The Rise of Sustainable Fashion

Fashion chief executives scream about sustainability, and how they plan to cut carbon emissions by 40% and reduce environmental impact by 50% in every interview. But none of those brands seem to understand that a much easier solution is just in front of them. Preventing overproduction in the first place would have an immediate effect on reaching those sustainability goals. The industry talks about conspicuous consumption — buying for the sake of buying — as the reason behind the growth in the luxury segment. But brands are producing more product than there is demand for. I call it conspicuous production, producing for the sake of producing and artificially inflating the numbers.” – Guram Gvasalia

It’s no secret that there’s enormous waste that stems from the fashion industry from garment production to the billions of discarded clothing items that end up in landfills every year. In fact, the fashion industry is the second biggest polluter in the world!

During the Body+ DSM event, I touched on the current political climate necessitating each of us to become activists for our causes. With the dismantling and defunding of science- and preservation-driven programs, there is a growing concern of who and what is going to hold themselves accountable for contributing to climate change. And I find that, more and more, my project list is growing to include designers and brands that focus on eco-friendly clothing production practices, including brands like Proclaim, Tropic Bliss, Locally Grown Clothing Co., and Hudson George.

What are some of the key issues and practices around sustainable fashion brands?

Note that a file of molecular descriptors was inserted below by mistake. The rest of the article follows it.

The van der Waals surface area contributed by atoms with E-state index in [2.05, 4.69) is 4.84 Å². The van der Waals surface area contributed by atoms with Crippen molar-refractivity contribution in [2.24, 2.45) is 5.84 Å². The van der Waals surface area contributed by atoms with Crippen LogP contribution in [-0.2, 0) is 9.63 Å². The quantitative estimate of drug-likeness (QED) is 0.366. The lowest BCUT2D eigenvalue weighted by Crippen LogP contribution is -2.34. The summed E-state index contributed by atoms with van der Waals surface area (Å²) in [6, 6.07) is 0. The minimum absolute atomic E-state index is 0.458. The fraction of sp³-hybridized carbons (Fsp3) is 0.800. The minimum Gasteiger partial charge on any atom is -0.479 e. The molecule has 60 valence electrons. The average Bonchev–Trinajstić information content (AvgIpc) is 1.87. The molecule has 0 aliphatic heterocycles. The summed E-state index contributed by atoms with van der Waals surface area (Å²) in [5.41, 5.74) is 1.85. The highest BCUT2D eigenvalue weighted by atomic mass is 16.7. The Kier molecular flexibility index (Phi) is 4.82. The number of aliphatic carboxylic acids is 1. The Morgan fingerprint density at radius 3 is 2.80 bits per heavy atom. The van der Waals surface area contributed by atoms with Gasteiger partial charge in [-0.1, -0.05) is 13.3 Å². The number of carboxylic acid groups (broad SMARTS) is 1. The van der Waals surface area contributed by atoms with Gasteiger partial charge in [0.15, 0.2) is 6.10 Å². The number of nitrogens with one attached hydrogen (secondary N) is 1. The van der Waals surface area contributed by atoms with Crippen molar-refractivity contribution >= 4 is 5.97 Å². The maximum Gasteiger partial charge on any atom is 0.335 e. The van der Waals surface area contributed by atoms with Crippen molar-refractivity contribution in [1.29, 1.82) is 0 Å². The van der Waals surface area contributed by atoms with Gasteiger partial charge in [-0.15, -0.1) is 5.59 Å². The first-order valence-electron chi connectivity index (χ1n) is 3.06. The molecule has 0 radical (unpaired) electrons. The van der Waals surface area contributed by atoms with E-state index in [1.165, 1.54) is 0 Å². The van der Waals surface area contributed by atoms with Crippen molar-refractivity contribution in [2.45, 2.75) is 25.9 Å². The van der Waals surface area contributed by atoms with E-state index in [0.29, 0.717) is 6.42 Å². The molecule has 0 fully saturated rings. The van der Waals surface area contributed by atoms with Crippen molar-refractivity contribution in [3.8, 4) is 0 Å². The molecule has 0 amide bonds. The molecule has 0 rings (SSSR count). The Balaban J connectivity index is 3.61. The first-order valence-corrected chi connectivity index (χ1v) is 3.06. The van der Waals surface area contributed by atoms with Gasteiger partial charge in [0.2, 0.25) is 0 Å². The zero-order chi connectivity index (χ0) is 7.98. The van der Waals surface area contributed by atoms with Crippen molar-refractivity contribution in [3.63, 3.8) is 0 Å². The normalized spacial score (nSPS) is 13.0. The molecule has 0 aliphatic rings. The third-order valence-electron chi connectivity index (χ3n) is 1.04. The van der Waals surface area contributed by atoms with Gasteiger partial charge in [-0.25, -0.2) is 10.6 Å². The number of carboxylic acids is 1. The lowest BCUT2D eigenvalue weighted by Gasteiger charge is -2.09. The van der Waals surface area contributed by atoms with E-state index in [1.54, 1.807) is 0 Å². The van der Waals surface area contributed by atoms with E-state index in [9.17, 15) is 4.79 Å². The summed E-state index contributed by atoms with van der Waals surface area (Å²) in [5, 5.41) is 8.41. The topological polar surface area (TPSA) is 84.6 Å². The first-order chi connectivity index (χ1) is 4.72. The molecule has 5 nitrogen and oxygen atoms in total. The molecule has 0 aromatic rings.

• Materials – Embracing recycled and upcycled (or “deadstock”) fabrics, as well as natural fibers, such as hemp, cashmere, organic cotton and linen.
  • Labor – Protecting the artisans and makers behind garments by providing decent working conditions, fair prices for labor or trade, and safeguarding workers’ rights throughout the supply chain.
  • Production  – Working to reduce over-production and making limited runs of designs, so that there isn’t excess inventory that ends up in landfills or parallel markets.
  • Packaging & Delivery – Leveraging recycled and/or biodegradable materials for packaging and shipping purposes. In addition, eco fashion considers the transportation mode for garments (e.g., carbon emissions from planes).

“Slow fashion is about designing, producing, consuming and living better. Slow fashion is not time-based but quality-based (which has some time components). Slow is not the opposite of fast – there is no dualism – but a different approach in which designers, buyers, retailers and consumers are more aware of the impacts of products on workers, communities and ecosystems.” – Kate Fletcher, “Slow fashion” for The Ecologist, June 1, 2007.

Of course this list is not comprehensive, as companies continue to explore innovative ways for improving their contributions to the slow fashion movement. Here are some great resources to look to if you are interested in learning more…